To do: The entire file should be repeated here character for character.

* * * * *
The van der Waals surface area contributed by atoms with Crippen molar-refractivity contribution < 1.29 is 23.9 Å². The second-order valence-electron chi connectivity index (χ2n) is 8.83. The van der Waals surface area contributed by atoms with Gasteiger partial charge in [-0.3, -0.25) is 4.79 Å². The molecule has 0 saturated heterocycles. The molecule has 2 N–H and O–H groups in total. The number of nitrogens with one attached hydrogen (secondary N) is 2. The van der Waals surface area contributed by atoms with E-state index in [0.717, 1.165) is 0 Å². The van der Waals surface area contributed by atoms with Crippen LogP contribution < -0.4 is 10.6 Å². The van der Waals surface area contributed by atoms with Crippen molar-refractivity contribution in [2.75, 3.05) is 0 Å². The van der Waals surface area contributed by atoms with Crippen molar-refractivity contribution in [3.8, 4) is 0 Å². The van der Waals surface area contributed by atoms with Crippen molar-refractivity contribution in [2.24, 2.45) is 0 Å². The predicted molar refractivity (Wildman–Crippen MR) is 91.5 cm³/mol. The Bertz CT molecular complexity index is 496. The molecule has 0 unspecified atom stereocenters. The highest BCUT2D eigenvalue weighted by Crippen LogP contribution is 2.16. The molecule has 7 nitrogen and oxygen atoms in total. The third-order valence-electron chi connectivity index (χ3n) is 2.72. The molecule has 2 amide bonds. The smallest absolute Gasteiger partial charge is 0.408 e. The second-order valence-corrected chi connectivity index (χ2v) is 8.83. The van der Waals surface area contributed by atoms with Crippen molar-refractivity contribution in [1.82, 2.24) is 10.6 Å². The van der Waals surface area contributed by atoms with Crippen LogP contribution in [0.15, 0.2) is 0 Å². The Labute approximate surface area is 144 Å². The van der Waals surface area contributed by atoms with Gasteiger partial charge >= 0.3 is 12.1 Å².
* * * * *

The van der Waals surface area contributed by atoms with Crippen molar-refractivity contribution < 1.29 is 23.9 Å². The second-order valence-electron chi connectivity index (χ2n) is 8.83. The van der Waals surface area contributed by atoms with Gasteiger partial charge in [-0.3, -0.25) is 4.79 Å². The molecule has 0 saturated heterocycles. The molecule has 2 N–H and O–H groups in total. The number of nitrogens with one attached hydrogen (secondary N) is 2. The van der Waals surface area contributed by atoms with E-state index in [0.717, 1.165) is 0 Å². The van der Waals surface area contributed by atoms with Crippen LogP contribution < -0.4 is 10.6 Å². The van der Waals surface area contributed by atoms with Crippen molar-refractivity contribution in [2.75, 3.05) is 0 Å². The van der Waals surface area contributed by atoms with Crippen molar-refractivity contribution in [3.8, 4) is 0 Å². The van der Waals surface area contributed by atoms with Crippen molar-refractivity contribution in [2.24, 2.45) is 0 Å². The predicted molar refractivity (Wildman–Crippen MR) is 91.5 cm³/mol. The Bertz CT molecular complexity index is 496. The molecule has 0 unspecified atom stereocenters. The highest BCUT2D eigenvalue weighted by Crippen LogP contribution is 2.16. The molecule has 7 nitrogen and oxygen atoms in total. The third-order valence-electron chi connectivity index (χ3n) is 2.72. The molecule has 2 amide bonds. The smallest absolute Gasteiger partial charge is 0.408 e. The second-order valence-corrected chi connectivity index (χ2v) is 8.83. The van der Waals surface area contributed by atoms with Crippen molar-refractivity contribution in [1.82, 2.24) is 10.6 Å². The van der Waals surface area contributed by atoms with Crippen LogP contribution in [0.15, 0.2) is 0 Å². The Labute approximate surface area is 144 Å². The van der Waals surface area contributed by atoms with Gasteiger partial charge >= 0.3 is 12.1 Å².